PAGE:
ESA Begins Cryosat Launch Failure Probe
Moscow (SPX) Oct 10, 2005
Finding out exactly why a 140-million-euro (170-million-dollar) satellite designed to guage global warming crashed into the Arctic minutes after its take-off in Russia this weekend is likely to take several weeks, the European Space Agency (ESA) said Sunday.
"Russian authorities have set up a commission of enquiry to analyse the causes of the failure in greater detail," ESA said in a statement.
The Russian commission "should communicate its results in the coming weeks," the statement said, adding that it would work closely with another team made up of representatives of the ESA, launch vechicle manufacturer Eurockot and the Russian Khrounitchev space station.
The ESA statement said the CyroSat satellite, which would have made very precise measurements of polar ice cap thicknesses, failed "following a rocket failure" due to a "launch sequence anomaly."
The Russian-built launcher carrying the 711-kilo (1,564-pound) CryoSat blasted off at 1502 GMT Saturday from Russia's northwestern Plesetsk cosmodrome.
But the craft never reached orbit.
"The satellite did not go into orbit because of a dysfunction in the final stage," Vyacheslav Davidenko, spokesman for the Russian Space Agency explained Saturday.
"We suppose that the satellite with its booster fell at the site intended for that purpose, into the Lincoln Sea, near the North Pole," Lieutenant General Oleg Gromov, deputy commander of the Russian Space Forces, was quoted as saying by ITAR-TASS news agency.
The ESA official in charge of the CryoSat project, Pascal Gilles, told AFP that they had received confirmation from the Russians that the satellite had been lost after the second stage of the rocket failed to separate.
"The second stage continued to burn after the onboard computer told it shut down. There was no separation between the second and third stages of the rocket, and the third failed to ignite. The whole thing ... fell into the Arctic Ocean."
He said the satellite's crash resulted in the loss of five to six years of work for the engineers and scientists involved.
The Rockot launcher used in the mission is a converted Soviet-era SS-19 ballistic missile with an additional Breeze-KM upper stage.
Russia intends to suspend all Rockot launches until the CryoSat incident has been investigated, Davidenko said, adding that the Rockot's developers, the Khrunichev space center, had already offered an apology to the ESA for the launch's failure.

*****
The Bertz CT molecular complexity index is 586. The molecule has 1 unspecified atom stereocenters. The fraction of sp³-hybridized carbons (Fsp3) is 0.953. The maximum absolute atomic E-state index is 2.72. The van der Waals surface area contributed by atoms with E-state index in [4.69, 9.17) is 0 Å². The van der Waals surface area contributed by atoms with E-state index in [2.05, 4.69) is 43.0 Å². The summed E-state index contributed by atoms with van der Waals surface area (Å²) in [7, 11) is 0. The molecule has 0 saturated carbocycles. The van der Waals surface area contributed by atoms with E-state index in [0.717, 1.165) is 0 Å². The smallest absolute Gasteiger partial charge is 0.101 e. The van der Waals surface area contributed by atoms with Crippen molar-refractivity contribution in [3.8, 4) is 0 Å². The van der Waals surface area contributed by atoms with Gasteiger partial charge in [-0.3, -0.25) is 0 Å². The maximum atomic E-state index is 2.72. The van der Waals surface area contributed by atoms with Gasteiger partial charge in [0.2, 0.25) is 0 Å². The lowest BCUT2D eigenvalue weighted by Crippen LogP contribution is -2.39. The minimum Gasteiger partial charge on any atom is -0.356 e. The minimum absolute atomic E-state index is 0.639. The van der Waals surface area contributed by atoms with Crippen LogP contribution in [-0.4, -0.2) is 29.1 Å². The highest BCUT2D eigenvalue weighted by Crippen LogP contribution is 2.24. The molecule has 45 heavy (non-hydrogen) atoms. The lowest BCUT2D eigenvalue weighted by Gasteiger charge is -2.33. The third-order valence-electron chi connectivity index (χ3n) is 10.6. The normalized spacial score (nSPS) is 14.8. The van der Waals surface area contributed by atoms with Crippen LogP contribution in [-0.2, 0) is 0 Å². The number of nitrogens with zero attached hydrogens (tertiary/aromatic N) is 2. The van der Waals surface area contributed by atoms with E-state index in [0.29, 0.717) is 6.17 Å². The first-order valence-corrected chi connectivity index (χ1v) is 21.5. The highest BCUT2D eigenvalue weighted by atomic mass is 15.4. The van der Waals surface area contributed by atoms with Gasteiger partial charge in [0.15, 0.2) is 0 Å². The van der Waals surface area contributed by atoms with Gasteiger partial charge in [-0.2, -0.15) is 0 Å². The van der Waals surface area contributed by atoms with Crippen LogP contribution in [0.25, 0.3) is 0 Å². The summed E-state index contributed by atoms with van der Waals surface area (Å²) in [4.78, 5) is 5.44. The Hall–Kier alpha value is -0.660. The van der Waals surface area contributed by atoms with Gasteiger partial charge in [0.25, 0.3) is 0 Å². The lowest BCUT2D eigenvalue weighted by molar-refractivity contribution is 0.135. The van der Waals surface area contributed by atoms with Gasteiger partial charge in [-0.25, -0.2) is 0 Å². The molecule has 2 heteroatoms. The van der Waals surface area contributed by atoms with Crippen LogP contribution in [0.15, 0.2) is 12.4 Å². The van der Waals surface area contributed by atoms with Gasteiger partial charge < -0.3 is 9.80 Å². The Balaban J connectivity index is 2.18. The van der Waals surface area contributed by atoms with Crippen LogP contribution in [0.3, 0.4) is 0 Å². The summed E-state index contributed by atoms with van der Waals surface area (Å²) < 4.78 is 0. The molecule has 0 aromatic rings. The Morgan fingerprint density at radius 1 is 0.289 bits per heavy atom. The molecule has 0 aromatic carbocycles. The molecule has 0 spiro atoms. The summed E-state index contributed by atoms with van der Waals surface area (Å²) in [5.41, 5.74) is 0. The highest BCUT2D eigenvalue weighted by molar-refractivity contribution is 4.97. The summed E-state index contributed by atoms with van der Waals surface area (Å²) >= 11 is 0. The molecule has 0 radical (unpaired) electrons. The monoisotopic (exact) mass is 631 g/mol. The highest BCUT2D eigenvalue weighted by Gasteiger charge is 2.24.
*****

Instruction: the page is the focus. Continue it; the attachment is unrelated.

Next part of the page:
ESA was expected to make an announcement Monday on what steps it would take regarding the CryoSat, which was just the first of a series of six ESA "Earth Explorer" satellites designed to explore key environmental problems.
The Cryosat was to have scanned the thickness of polar ice sheets and floating sea ice to an unprecedented accuracy, providing a much-needed tool to climate scientists.
Satellite data suggest that this ice cover has been shrinking at around three percent per year since the 1970s, although information about its thickness -- a critical factor in how serious the problem could be -- remains sketchy.
Last month, US researchers said the Arctic ice cap is now at its smallest for more than a century.
In August, a study published in the British journal Nature determined that the collapse of a huge ice shelf in Antarctica in 2002 had no precedent since the end of the last Ice Age 11,000 years ago.
The Larsen B iceshelf, measuring some 3,250 square kilometers (1,250 sq. miles) in area and 220 metres (715 metres) thick, broke away from the eastern Antarctic peninsula -- a "hot spot" where temperatures have risen by around 2 C (3.6 F) over the past half-century.
Greenhouse-gas sceptics say such warming is part of a natural cycle in the planet's orbit and inclination that has caused many climate shifts in the past.
But the prevailing concern is that the warming is man-made, coming from carbon-gas pollution from fossil fuels that store heat from the Sun instead of letting it radiate into space.
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Russia To Reduce Military At Cosmodrome
Moscow (SPX) Oct 10, 2005
Russia will cut its military presence on the Baikonur cosmodrome in Kazakhstan, Defense Minister Sergei Ivanov was quoted as saying Sunday.
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